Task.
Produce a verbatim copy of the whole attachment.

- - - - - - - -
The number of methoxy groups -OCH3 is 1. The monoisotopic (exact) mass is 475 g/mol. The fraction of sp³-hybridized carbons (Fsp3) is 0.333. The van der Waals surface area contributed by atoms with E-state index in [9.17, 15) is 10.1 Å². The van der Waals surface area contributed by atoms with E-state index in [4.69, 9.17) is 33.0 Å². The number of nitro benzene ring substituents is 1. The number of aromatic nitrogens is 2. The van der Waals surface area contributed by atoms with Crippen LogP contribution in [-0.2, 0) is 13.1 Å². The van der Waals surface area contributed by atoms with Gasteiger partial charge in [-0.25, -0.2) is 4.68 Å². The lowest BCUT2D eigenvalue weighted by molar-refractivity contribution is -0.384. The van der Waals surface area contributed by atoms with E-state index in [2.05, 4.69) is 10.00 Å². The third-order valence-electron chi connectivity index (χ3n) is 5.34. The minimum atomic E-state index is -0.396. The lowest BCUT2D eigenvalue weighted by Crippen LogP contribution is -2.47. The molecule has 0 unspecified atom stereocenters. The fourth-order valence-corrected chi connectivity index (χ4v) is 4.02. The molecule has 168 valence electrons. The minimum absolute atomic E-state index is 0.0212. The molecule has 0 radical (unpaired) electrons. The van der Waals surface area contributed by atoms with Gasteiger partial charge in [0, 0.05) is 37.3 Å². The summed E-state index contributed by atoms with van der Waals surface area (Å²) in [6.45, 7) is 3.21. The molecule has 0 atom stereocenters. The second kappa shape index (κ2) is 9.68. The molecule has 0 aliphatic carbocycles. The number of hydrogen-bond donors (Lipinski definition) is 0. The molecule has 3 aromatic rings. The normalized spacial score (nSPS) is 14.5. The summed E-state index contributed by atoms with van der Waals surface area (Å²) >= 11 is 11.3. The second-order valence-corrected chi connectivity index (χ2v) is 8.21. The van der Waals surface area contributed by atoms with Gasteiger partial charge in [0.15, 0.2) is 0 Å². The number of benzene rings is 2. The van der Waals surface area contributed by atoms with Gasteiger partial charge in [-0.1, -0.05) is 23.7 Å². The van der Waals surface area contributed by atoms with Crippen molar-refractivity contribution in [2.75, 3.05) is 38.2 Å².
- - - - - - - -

The number of methoxy groups -OCH3 is 1. The monoisotopic (exact) mass is 475 g/mol. The fraction of sp³-hybridized carbons (Fsp3) is 0.333. The van der Waals surface area contributed by atoms with E-state index in [9.17, 15) is 10.1 Å². The van der Waals surface area contributed by atoms with E-state index in [4.69, 9.17) is 33.0 Å². The number of nitro benzene ring substituents is 1. The number of aromatic nitrogens is 2. The van der Waals surface area contributed by atoms with Crippen LogP contribution in [-0.2, 0) is 13.1 Å². The van der Waals surface area contributed by atoms with Gasteiger partial charge in [-0.25, -0.2) is 4.68 Å². The lowest BCUT2D eigenvalue weighted by molar-refractivity contribution is -0.384. The van der Waals surface area contributed by atoms with E-state index in [2.05, 4.69) is 10.00 Å². The third-order valence-electron chi connectivity index (χ3n) is 5.34. The minimum atomic E-state index is -0.396. The lowest BCUT2D eigenvalue weighted by Crippen LogP contribution is -2.47. The molecule has 0 unspecified atom stereocenters. The fourth-order valence-corrected chi connectivity index (χ4v) is 4.02. The molecule has 168 valence electrons. The minimum absolute atomic E-state index is 0.0212. The molecule has 0 radical (unpaired) electrons. The van der Waals surface area contributed by atoms with Gasteiger partial charge in [0, 0.05) is 37.3 Å². The summed E-state index contributed by atoms with van der Waals surface area (Å²) in [6.45, 7) is 3.21. The molecule has 0 atom stereocenters. The second kappa shape index (κ2) is 9.68. The molecule has 0 aliphatic carbocycles. The number of hydrogen-bond donors (Lipinski definition) is 0. The molecule has 3 aromatic rings. The normalized spacial score (nSPS) is 14.5. The summed E-state index contributed by atoms with van der Waals surface area (Å²) >= 11 is 11.3. The second-order valence-corrected chi connectivity index (χ2v) is 8.21. The van der Waals surface area contributed by atoms with Gasteiger partial charge in [0.15, 0.2) is 0 Å². The number of benzene rings is 2. The van der Waals surface area contributed by atoms with Gasteiger partial charge in [-0.1, -0.05) is 23.7 Å². The van der Waals surface area contributed by atoms with Crippen molar-refractivity contribution in [2.75, 3.05) is 38.2 Å².